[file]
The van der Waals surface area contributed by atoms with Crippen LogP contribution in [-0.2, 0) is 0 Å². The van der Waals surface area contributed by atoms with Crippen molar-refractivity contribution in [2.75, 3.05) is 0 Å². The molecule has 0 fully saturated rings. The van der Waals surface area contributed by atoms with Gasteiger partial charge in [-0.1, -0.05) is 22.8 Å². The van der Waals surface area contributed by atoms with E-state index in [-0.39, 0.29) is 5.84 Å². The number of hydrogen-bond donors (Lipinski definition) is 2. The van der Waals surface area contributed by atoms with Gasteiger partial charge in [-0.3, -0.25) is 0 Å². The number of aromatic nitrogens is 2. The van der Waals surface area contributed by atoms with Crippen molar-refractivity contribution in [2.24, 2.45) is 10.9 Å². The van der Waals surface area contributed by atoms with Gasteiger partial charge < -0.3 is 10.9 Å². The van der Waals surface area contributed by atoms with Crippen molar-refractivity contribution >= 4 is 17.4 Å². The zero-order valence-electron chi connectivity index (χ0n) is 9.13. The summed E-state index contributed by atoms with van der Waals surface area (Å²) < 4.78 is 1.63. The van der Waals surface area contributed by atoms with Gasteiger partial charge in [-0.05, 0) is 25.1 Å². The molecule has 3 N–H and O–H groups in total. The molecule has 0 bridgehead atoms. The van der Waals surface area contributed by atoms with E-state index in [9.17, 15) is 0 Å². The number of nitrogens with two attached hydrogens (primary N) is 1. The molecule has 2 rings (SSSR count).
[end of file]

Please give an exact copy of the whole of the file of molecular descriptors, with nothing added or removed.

The van der Waals surface area contributed by atoms with Crippen LogP contribution in [-0.2, 0) is 0 Å². The van der Waals surface area contributed by atoms with Crippen molar-refractivity contribution in [2.75, 3.05) is 0 Å². The molecule has 0 fully saturated rings. The van der Waals surface area contributed by atoms with Gasteiger partial charge in [-0.1, -0.05) is 22.8 Å². The van der Waals surface area contributed by atoms with E-state index in [-0.39, 0.29) is 5.84 Å². The number of hydrogen-bond donors (Lipinski definition) is 2. The van der Waals surface area contributed by atoms with Gasteiger partial charge in [-0.3, -0.25) is 0 Å². The number of aromatic nitrogens is 2. The van der Waals surface area contributed by atoms with Crippen molar-refractivity contribution in [2.24, 2.45) is 10.9 Å². The van der Waals surface area contributed by atoms with Gasteiger partial charge < -0.3 is 10.9 Å². The van der Waals surface area contributed by atoms with Crippen molar-refractivity contribution >= 4 is 17.4 Å². The zero-order valence-electron chi connectivity index (χ0n) is 9.13. The summed E-state index contributed by atoms with van der Waals surface area (Å²) < 4.78 is 1.63. The van der Waals surface area contributed by atoms with Gasteiger partial charge in [-0.05, 0) is 25.1 Å². The molecule has 3 N–H and O–H groups in total. The molecule has 0 bridgehead atoms. The van der Waals surface area contributed by atoms with E-state index in [9.17, 15) is 0 Å². The number of nitrogens with two attached hydrogens (primary N) is 1. The molecule has 2 rings (SSSR count).